Composer Series,  Interviews,  Movies/Entertainment

Interview…Composer Penka Kouneva on ‘The Woman Astronaut’

Penka Kouneva headerFilm and game composer Penka Kouneva has worked for 15 years in Los Angeles on a variety of projects from games, to shorts, to feature films. Her own music is a blend of her Eastern-European upbringing, classical training, modern film & game music, and influences ranging from rock, electronica, Medieval chant to non-Western music. A woman composer role model on the vanguard of the rising momentum for women creatives in entertainment, Penka Kouneva made Hollywood history as the first woman Lead Orchestrator on films with a budget over $100M – Ender’s Game and Elysium. In various capacitites, she has had notable collaborations with the celebrity composers Hans Zimmer (orchestrator: Pirates 3, Angels and Demons), Steve Jablonsky (Transformers franchise, Gears of War 2, 3).

Her second album, The Woman Astronaut, is a personal, autobiographical journey of an ambitious, self-determined woman who has chosen a unique profession. Conceived in three acts, The Woman Astronaut takes listeners on an epic musical journey that explores the infinity of space and the reaches of the human experience itself — ambition, perseverance, love and destiny. Kouneva composed the album on a scale to accompany an epic sci-fi blockbuster and was produced with the Hollywood Studio Orchestra and top Los Angeles soloists.

Each track feels like a distinctive chapter in her story and the level of complexity to each theme is remarkable. She will be one to watch for sure, especially with the work she has done on her last album and work in the film and game industry. Enjoy the entirety of our time with Penka Kouneva.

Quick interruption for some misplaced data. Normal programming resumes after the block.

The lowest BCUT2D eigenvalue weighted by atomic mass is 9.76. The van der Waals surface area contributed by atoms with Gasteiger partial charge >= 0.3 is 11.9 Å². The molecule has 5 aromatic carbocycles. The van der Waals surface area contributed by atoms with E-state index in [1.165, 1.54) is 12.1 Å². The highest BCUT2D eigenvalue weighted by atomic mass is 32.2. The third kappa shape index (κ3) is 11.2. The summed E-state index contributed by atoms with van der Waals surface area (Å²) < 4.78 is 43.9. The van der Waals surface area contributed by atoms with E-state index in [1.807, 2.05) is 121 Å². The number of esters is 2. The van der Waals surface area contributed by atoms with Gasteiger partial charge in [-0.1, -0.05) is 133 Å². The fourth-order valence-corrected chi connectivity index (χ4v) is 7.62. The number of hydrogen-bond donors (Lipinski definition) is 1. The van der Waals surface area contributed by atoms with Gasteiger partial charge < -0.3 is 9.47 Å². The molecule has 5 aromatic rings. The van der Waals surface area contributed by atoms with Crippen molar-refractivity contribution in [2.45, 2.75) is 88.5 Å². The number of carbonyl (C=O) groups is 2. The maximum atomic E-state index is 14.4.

GoSeeTalk: Penka, it’s exciting talking to you about this project because, as the staggering statistic states, there are fewer female composers than female astronauts. What do you think accounts for that? It’s always seemed like a boys club, but how have you seen things change in the last 15 years?

Penka Kouneva: For centuries composing has been viewed as “not a woman’s profession.” Without role models and without mentors it’s very hard for a woman to see it as a viable Penka Kounevavocation for a lifetime. Also, it takes long years of gestation and maturing before “real success happens”. In the entertainment industry things are even more complex. The entertainment business is a high-risk business and the producers must mitigate their risks. One way is to hire “proven” composers – only those with big credits and body of work.

Also, the only way for composers to grow is to “prove” themselves on a big job. The opportunity to work on bigger and bigger jobs has been mostly inaccessible to women film composers (with some exceptions). Things are changing slowly but surely. I am very hopeful for the future. In the last few years we’ve seen women film and game composers skyrocket, compose on big titles, create amazing scores and cultivate careers. Also, a number of veteran women composers have built spectacular careers that are just now becoming more visible to larger audiences.

The Woman Astronaut is touted as “autobiographical”, so that means you are part of this composition inside and out. But talk to us about how freeing, or terrifying, this was because it was all up to you. There were no treatments, dailies or concept photos given to spur you on like films or video games – it was just you, your imagination and limitless possibilities.

TWA coverI was the lead Orchestrator on Ender’s Game which inspired me tremendously and I decided that the life journey of my woman astronaut will have 3 acts – adolescence, young adult and maturity, like in Ender’s Game. Then I decided that each act will have its own emotional scope and tone – ambition, excitement of exploration (adolescence), passion for achievement (young adult) and peaceful and dark tones for maturity. Every piece is based on a life memory, or experience, and a favorite musical memory that inspired it. The process was not scary at all; it took focus and discipline, and keeping the big vision at all times. And then there’s always a deadline.